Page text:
Family law questions? I can help. Call today.
Serving The Houston Metro | Free Initial Consultation

Custody details can cover more than just standard holidays

On Behalf of | Jul 31, 2012 | Child Custody

When one man was a child, his dad took him to a Syracuse basketball game against a Texas team. The boy and his dad had a special time, and the event has forever opened a place in the man’s heart for his beloved basketball team. That child is now a father and wants to carry on the tradition of rooting for that team.

During their divorce, the father and his ex have gone through the standard family law process of making child custody and visitation decisions. Who will get to be with the kids during certain holidays? This couple’s particular arrangement shows how it doesn’t have to be just religious and patriotic holidays that are divided up after divorce. Sporting events are fair game, too.

The mother in this case will get to spend the following events with the kids, according to the child custody agreement: Thanksgiving, Labor Day and the big Jewish holidays. The father will generally get the kids during the bigger Christian holidays such as Christmas and Easter, but his request got a bit more specific. If his favorite basketball team ever makes it to the NCAA finals, he gets to take his kids to the entire championship game.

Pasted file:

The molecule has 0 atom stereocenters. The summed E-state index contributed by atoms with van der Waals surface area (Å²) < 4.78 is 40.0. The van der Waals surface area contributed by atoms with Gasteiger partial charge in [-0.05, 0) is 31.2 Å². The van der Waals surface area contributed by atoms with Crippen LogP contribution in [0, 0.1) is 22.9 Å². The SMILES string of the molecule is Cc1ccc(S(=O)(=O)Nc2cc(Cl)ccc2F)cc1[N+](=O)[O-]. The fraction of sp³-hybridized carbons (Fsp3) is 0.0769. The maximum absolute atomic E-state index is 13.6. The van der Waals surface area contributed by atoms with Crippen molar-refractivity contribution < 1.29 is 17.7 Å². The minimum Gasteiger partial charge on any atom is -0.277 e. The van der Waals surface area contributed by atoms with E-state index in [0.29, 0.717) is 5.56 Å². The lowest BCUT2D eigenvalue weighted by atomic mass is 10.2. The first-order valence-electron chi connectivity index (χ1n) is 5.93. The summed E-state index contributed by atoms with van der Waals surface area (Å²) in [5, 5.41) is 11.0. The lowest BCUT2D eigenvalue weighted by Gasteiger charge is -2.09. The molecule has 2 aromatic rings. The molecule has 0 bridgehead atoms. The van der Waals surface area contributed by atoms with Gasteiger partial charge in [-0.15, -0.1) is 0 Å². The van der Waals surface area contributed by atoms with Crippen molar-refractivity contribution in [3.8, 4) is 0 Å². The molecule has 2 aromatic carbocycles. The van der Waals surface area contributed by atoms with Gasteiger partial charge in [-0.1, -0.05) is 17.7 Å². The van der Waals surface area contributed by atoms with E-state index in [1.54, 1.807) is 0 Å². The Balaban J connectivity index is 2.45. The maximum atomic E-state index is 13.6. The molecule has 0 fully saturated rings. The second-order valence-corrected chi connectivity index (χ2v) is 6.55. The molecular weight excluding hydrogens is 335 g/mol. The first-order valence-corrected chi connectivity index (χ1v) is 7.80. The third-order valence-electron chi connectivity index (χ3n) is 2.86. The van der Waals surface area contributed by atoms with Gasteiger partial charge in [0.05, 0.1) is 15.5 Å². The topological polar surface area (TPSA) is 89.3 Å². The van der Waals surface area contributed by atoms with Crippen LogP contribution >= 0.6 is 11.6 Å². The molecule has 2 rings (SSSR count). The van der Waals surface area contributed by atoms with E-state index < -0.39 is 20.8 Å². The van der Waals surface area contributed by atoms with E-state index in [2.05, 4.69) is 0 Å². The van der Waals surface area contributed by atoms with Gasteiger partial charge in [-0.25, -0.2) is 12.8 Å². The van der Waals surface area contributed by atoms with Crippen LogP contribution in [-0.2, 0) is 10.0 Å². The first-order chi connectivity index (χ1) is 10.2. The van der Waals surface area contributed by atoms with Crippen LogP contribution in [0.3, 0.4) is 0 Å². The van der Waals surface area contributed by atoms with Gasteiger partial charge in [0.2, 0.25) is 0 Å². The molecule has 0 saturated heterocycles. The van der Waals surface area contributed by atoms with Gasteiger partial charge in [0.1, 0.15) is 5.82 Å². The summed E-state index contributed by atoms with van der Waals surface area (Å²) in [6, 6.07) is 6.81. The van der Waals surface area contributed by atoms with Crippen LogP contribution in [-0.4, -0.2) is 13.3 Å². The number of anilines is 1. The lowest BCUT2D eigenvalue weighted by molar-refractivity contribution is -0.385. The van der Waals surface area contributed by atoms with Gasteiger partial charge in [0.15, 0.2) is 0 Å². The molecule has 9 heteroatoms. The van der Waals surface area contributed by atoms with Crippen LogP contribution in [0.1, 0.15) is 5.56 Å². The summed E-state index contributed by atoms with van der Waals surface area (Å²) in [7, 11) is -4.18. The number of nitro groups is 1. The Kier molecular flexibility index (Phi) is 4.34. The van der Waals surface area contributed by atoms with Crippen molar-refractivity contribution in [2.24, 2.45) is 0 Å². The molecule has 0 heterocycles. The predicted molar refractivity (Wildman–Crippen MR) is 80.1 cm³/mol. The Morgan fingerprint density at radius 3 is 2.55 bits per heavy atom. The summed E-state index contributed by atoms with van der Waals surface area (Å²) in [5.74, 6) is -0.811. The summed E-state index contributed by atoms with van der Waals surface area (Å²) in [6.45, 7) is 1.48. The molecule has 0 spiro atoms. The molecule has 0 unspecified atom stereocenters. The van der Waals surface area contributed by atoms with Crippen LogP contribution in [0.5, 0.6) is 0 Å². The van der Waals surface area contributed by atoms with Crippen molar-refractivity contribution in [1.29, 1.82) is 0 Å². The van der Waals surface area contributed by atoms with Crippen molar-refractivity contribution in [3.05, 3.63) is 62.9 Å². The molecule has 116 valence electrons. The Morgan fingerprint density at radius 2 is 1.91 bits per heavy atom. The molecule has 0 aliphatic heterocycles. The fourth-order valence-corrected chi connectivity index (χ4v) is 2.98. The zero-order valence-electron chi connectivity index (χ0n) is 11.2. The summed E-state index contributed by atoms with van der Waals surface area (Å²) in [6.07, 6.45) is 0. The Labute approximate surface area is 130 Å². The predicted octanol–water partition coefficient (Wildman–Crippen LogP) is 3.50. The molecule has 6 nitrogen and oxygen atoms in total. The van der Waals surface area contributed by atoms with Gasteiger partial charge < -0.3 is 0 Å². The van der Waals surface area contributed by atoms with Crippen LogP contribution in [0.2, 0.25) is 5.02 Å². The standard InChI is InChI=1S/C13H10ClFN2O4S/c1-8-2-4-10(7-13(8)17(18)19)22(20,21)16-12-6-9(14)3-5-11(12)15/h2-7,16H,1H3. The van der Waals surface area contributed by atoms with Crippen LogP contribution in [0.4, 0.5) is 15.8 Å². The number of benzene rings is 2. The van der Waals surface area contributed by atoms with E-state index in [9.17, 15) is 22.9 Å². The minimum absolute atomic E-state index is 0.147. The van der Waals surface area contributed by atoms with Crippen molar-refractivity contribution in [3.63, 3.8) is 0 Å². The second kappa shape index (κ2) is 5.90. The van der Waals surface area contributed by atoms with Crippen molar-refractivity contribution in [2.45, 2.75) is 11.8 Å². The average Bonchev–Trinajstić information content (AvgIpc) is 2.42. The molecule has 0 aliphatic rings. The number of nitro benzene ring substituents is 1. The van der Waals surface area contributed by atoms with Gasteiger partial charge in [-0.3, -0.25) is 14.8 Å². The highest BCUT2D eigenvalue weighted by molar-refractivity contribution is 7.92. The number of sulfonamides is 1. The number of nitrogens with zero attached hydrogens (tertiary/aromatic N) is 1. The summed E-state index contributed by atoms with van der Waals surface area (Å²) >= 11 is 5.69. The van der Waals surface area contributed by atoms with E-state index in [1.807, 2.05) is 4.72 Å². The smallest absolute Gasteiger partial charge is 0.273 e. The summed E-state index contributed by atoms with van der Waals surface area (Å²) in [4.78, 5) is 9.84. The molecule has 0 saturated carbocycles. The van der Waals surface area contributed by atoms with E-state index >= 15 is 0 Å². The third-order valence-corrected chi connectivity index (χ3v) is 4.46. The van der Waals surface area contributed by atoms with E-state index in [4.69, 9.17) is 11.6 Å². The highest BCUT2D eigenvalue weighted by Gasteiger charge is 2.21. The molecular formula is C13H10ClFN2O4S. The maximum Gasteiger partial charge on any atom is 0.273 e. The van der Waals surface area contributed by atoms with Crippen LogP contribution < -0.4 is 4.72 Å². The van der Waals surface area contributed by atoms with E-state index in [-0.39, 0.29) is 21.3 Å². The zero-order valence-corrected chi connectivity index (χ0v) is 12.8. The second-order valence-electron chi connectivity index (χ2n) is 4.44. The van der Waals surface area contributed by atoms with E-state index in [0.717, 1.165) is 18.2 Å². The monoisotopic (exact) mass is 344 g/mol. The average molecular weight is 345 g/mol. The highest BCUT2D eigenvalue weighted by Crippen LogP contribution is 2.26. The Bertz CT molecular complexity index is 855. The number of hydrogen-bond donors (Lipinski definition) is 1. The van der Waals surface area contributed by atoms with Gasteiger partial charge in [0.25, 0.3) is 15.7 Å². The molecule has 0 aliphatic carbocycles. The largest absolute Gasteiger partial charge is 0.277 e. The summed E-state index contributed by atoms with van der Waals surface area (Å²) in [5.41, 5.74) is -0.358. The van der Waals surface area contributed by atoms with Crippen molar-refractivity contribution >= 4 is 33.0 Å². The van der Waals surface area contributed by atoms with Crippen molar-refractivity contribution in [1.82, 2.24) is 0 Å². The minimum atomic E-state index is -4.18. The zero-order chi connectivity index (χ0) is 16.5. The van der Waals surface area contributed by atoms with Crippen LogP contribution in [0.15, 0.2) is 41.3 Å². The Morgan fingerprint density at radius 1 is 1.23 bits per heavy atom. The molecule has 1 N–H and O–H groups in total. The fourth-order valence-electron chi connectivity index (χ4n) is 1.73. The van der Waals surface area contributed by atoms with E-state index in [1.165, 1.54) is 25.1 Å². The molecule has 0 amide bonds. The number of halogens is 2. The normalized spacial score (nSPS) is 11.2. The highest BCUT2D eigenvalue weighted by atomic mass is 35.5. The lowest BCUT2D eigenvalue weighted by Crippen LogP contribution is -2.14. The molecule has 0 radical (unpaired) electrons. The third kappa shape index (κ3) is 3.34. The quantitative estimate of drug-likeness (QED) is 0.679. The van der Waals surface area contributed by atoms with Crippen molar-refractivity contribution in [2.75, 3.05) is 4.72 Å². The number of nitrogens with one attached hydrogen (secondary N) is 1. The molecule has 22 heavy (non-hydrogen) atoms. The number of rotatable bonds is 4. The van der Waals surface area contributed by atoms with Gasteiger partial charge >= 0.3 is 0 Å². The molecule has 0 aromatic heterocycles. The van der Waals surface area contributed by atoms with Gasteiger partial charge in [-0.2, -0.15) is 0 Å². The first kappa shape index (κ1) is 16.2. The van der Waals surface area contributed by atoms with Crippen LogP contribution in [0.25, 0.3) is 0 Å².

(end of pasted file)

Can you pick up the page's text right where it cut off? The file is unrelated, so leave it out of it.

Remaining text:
This detail of the child custody arrangement might make some roll their eyes, but a large part of parenting is getting to share certain important days and events with one’s children. Holidays hold a special place in many parents’ hearts. In the case of this father, his basketball team has had a special hold on him since his childhood. He wants to share that tradition and joy with his kids.

The wife agreed to this unique detail. Now, the father is left hoping that his team will succeed and make it to the championships so he can share that precious experience with his kids.

This family law arrangement is an example of a parent making his divorce situation suit him. The divorce process leaves room to make special requests and discuss them with a spouse, children and others involved. Being specific during the process can save families from having to revisit issues in the future.

Source: Yahoo! Sports, “Syracuse fan makes unusual custody request in divorce settlement,” Jeff Eisenberg, July 27, 2012


RSS Feed

FindLaw Network